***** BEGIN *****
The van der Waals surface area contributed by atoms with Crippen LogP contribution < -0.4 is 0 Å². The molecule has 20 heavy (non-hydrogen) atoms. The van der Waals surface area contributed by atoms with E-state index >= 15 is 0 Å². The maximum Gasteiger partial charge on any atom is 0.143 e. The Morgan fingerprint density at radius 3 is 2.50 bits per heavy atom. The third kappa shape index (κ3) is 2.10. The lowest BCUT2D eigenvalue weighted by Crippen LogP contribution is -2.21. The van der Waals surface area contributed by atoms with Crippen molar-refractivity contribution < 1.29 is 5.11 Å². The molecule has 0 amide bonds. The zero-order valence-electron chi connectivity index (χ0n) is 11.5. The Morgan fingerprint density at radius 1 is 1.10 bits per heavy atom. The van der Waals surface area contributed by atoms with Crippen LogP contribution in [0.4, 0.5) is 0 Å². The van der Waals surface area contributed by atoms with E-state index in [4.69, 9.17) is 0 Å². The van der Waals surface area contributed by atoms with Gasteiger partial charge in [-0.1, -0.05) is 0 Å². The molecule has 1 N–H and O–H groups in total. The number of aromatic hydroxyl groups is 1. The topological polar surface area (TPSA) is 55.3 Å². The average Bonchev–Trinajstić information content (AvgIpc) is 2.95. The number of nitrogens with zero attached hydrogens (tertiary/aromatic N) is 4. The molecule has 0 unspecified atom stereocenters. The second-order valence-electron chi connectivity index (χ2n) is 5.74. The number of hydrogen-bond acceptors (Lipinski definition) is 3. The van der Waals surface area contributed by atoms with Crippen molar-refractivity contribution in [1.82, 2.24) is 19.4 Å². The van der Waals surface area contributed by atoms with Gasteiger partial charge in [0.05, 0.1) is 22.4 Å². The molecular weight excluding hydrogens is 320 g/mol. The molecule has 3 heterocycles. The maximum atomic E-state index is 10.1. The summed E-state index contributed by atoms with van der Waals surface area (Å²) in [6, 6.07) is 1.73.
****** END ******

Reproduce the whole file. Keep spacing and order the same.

The van der Waals surface area contributed by atoms with Crippen LogP contribution < -0.4 is 0 Å². The molecule has 20 heavy (non-hydrogen) atoms. The van der Waals surface area contributed by atoms with E-state index >= 15 is 0 Å². The maximum Gasteiger partial charge on any atom is 0.143 e. The Morgan fingerprint density at radius 3 is 2.50 bits per heavy atom. The third kappa shape index (κ3) is 2.10. The lowest BCUT2D eigenvalue weighted by Crippen LogP contribution is -2.21. The van der Waals surface area contributed by atoms with Crippen molar-refractivity contribution < 1.29 is 5.11 Å². The molecule has 0 amide bonds. The zero-order valence-electron chi connectivity index (χ0n) is 11.5. The Morgan fingerprint density at radius 1 is 1.10 bits per heavy atom. The van der Waals surface area contributed by atoms with Crippen LogP contribution in [0.4, 0.5) is 0 Å². The van der Waals surface area contributed by atoms with E-state index in [4.69, 9.17) is 0 Å². The van der Waals surface area contributed by atoms with Gasteiger partial charge in [-0.1, -0.05) is 0 Å². The molecule has 1 N–H and O–H groups in total. The number of aromatic hydroxyl groups is 1. The topological polar surface area (TPSA) is 55.3 Å². The average Bonchev–Trinajstić information content (AvgIpc) is 2.95. The number of nitrogens with zero attached hydrogens (tertiary/aromatic N) is 4. The molecule has 0 unspecified atom stereocenters. The second-order valence-electron chi connectivity index (χ2n) is 5.74. The number of hydrogen-bond acceptors (Lipinski definition) is 3. The van der Waals surface area contributed by atoms with Crippen molar-refractivity contribution in [1.82, 2.24) is 19.4 Å². The van der Waals surface area contributed by atoms with Gasteiger partial charge in [0.05, 0.1) is 22.4 Å². The molecular weight excluding hydrogens is 320 g/mol. The molecule has 3 heterocycles. The maximum atomic E-state index is 10.1. The summed E-state index contributed by atoms with van der Waals surface area (Å²) in [6, 6.07) is 1.73.